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Describe the cylinder

  1. Nov 4, 2012 #1
    1. The problem statement, all variables and given/known data

    Describe the cylinder x2+y2=9
    in terms of parameters theta and phi, where (p,theta,phi) are spherical coordinates of a point on the surface.

    I'm a bit confused I know that spherical coords are

    x=Psin(phi)cos(theta)=3sin(phi)cos(theta)

    y=Psin(phi)sin(theta)=3sin(phi)sin(theta)

    z= Pcos(phi)=3cos(phi)

    But the answer is way off it's
    x = 3 cos(theta) ; y = 3sin(theta) ; z = 3 cot(phi) 



    2. Relevant equations



    3. The attempt at a solution
     
  2. jcsd
  3. Nov 4, 2012 #2

    jedishrfu

    Staff: Mentor

    In your third equation you're thinking that P is the radius of the circle.

    Slice the the cylinder with a plane containing X and Z axes and you'll see two vertical lines so a point on the cylinder is a vector from the origin to the point which makes a triangle with the P being the bottom side and the z value being the vertical side .

    Now describe Z in terms of spherical coordinates phi angle.
     
  4. Nov 4, 2012 #3
    Not really sure what you mean?
     
  5. Nov 4, 2012 #4

    jedishrfu

    Staff: Mentor

    your eqn is a cylinder along the z axis, right?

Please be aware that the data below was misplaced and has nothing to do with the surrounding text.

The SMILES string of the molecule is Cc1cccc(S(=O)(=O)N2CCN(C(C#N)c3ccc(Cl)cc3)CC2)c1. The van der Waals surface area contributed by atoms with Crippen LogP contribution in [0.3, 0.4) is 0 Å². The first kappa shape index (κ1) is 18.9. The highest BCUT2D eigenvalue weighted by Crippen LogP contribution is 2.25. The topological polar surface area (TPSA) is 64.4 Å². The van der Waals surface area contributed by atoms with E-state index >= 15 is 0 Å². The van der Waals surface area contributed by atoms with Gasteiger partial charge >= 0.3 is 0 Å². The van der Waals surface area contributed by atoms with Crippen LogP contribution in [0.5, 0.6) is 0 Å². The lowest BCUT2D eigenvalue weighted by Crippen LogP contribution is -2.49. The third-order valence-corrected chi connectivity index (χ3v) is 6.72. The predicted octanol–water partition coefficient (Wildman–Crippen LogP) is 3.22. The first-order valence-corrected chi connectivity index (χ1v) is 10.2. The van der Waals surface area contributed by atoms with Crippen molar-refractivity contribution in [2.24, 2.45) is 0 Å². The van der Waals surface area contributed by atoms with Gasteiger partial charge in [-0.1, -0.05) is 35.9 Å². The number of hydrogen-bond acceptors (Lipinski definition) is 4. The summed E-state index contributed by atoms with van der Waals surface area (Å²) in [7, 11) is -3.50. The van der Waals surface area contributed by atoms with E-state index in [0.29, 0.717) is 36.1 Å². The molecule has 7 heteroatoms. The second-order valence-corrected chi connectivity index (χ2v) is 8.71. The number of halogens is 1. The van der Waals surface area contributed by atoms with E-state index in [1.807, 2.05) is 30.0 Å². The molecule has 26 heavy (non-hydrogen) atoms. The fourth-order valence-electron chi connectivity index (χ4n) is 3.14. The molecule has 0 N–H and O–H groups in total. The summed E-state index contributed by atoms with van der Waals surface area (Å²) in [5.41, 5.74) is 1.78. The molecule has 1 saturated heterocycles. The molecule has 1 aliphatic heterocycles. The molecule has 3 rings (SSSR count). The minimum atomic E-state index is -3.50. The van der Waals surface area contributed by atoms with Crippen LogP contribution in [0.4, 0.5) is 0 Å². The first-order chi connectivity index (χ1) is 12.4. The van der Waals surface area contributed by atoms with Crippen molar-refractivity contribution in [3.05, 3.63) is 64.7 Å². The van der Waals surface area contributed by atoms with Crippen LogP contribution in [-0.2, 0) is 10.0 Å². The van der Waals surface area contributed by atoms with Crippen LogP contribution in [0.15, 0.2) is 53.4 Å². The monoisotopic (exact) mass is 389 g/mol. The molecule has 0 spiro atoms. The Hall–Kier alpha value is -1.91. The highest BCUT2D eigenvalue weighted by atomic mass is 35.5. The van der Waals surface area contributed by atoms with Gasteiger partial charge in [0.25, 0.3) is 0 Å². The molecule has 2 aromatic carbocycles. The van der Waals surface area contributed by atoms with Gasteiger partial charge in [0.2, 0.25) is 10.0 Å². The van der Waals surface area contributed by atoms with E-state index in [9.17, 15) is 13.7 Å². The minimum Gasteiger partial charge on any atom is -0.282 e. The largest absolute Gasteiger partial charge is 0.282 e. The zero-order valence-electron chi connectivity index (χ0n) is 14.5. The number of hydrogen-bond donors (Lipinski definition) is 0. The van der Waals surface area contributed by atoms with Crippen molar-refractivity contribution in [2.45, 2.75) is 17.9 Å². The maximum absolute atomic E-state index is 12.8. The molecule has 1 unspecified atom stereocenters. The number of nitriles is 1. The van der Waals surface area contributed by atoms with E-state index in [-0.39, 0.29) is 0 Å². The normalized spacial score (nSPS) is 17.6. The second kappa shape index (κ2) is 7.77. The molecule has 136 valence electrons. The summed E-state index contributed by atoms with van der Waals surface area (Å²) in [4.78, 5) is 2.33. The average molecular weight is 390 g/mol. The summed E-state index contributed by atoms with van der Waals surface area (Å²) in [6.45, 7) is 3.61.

So if you slice the cylinder with a plane containing the X and Z axes you'll see two vertical lines at x=3 and x=-3, right?
     
  6. Nov 4, 2012 #5
    Indeed
     
  7. Nov 4, 2012 #6

    haruspex

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    jedishrfu is pointing out that there is some confusion regarding p (or P).
    In the problem statement, p is the distance from the origin to a point on the cylinder. You have used P as the radius of the cylinder (=3). A point on the cylinder may be further than 3 from the XY plane, so z cannot be given by 3 cos(phi).
     
  8. Nov 5, 2012 #7

    HallsofIvy

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    [itex]\rho[/itex], what you are calling "P", is the straight line distance from the origin to the point, (x, y, z). It is NOT [itex]\sqrt{x^2+ y^2}[/itex], the distance, in the xy-plane, to the projection (x, y, 0).

    From [itex]x= \rho cos(\theta)sin(\phi)[/itex] and [itex]y= \rho sin(\theta)sin(\phi)[/itex], you can get [itex]x^2+ y^2= \rho^2 cos^2(\theta) sin^2(\phi)+ \rho^2sin^2(\theta)sin^2(\phi)= \rho^2sin^2(\phi)[/itex].
     
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